CHAPTER 3.3: TUNING BASICS


Tuning has become more prominent in the UTAU community over the past few years. It's what amkes or breaks a cover altogther. Users have become renowned in the community because of how unique their tuning style is.

What Exactly Is Tuning?

To preface, tuning in UTAU is pretty much an abstract concept. But think about how people sing their songs. What makes their singing unique, and how can you translate that in UTAU? This is what the tutorial is for.


Setting Up


For this tutorial, you will need the following:

  • A UST (preferably an untuned one)
  • A song for reference purposes (usually corresponds to the UST you are using)
  • The pitch editor plugin for UTAU (link here

For demonstration purposes, I will be using the UST I made from the last tutorial.


The Anatomy Of Tuning


Pitchbends

In UTAU, tuning usually comes in the form of pitchbends. The pitchbends in a UST vary in shapes or sizes depending on the part of the song. In many cases, the tuning replicates the original singing as close as possible or takes a diversion from it to make a unique style of singing.

Not all tuning styles are human-like or even realistic. Some are even robotic-sounding. There is NO right way to tune a song, but even a few pitchbends there and there will benefit the output of the UST you are working with.

The following is a set of pitchbends commonly used in UTAU tuning.

The Dips

The most basic pitchbend in tuning. Usually gives the transitioning notes some depth. Doesn't really matter if you place it up or down.

The Slides

Another basic pitchbend.

The Lightnings

A VERY common type of pitchbend found in tuned USTs. Used to give the singing some personality. Comes in multiple variations.

The Riffs

A type of pitchbends that provides for more stylish singing methods. Again, this comes in multiple variations.


Vibratos


Vibratos also make up the tuning of a UST. They're variations in the pitch that look like sine waves, like this:

They are extremely useful for long, drawn-out notes, but also for short notes that don't really need pitchbends at all. I use vibratos a lot in my tuning.

If you right click on a vibrato and select Pitch..., you are presented this screen. This is where the vibrato settings are located.

It's also where you can add the vibrato. A lot of the parameters are self-explanatory, but here's a list of what the parameters do:

  • Length: How long the vibrato should be (measured in percentages)
  • Cycle: How many frequencies the vibrato should have (measured in ms)
  • Depth: How large the vibrato should be (measured in... cents)
  • In/Out: The fade-ins and fade-outs of the vibrato (measured in percentages)
  • Phase: The offset of the vibrato (measured in percentages)
  • Pitch: The pitch of the vibrato (measured in percentages)

Emulating Singing Styles


Tuning seems a bit difficult to learn, but using references HELPS A LOT. Trying to emulate one's singing style will certainly help you in developing your own tuning style. Hell, even looking at tuned USTs by other people will benefit you.

At this point, you should have the pitch editor plugin ready. UTAU has a dedicated plugins folder, so when you download a plugin, put it into the folder for it to show up in UTAU.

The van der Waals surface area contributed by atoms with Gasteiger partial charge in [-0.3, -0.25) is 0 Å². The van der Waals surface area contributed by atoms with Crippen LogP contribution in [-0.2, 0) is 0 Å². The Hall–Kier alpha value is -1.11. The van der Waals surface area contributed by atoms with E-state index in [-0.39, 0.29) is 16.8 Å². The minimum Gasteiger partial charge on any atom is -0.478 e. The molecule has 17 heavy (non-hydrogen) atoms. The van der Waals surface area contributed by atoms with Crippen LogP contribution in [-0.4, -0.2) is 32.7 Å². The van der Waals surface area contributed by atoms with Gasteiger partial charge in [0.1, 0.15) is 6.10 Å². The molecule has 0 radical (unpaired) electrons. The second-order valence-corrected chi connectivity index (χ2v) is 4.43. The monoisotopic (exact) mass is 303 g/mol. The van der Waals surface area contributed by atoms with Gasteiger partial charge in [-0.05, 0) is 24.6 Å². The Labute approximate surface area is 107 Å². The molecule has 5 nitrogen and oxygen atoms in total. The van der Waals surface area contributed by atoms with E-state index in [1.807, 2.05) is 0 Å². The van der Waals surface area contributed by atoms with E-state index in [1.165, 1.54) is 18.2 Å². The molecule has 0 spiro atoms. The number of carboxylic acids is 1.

I'm bringing back my blank UST from the previous tutorial, now that it has lyrics stuffed into it. So what next? I also have the original song and vocals, which I'll be using as a reference to emulate the original singing.

I recommend tuning the UST in parts so that you don't get too lost where you left off. The image above is the region I'm working with. Select the region you want to tune, then go to Tools(T) > Plug-Ins(N) > 拡張ピッチエディタ. If that doesn't show up, click on Reload(R) and try again.

Now this screen should pop up. For some reason, the note lyrics are in mojibake if they're in Hiragana, but I think as long as you what the lyrics are, it shouldn't be that much of a problem. I don't even know if there's a fix for this yet.

Make sure that you have the [+] button toggled. That's the tool we'll be using to create the pitchbends according to the original singing style in the song you have referenced.

This part will take a lot of trial and error to make it sound right. Like I said, using references will HELP in you developing your own tuning style. Just use the four pitchbends I mentioned to make up the tuning or make your own pitchbends instead. Either way works, and there is no right or wrong way to tune a song. Add pitchbends depending on the singing you are referencing.

This is what my tuning looks like in the pitch editor...

...And this is what it looks like in UTAU.

Sure with have the pitchbends in place, but what about the vibratos? I said that vibratos are often used for longer notes, but they can be used in place of pitchbends at times or along with them. If the song I'm referencing has vibratos somewhere, then I will place vibratos within its respective places in the song.

Repeat the process for the remaining regions until the entire UST is tuned.

Here's what the UST looks like with pitchbends and vibratos:

How does the tuning sound, and how does it differ from an untuned UST? There is a major difference when you render a tuned UST and then an untuned UST. The following audio clips use Tokumei.

Before Tuning

After Tuning

The untuned UST sounds kind of bland, while the tuned UST has a more emotional singing style and character to it. Other than that, congrats. You've tuned the main melody of the UST! You can repeat the process for the other USTs, but as for harmonies, I don't think you need to tune them unless you really want to.

The next part will cover on how to mix a cover.


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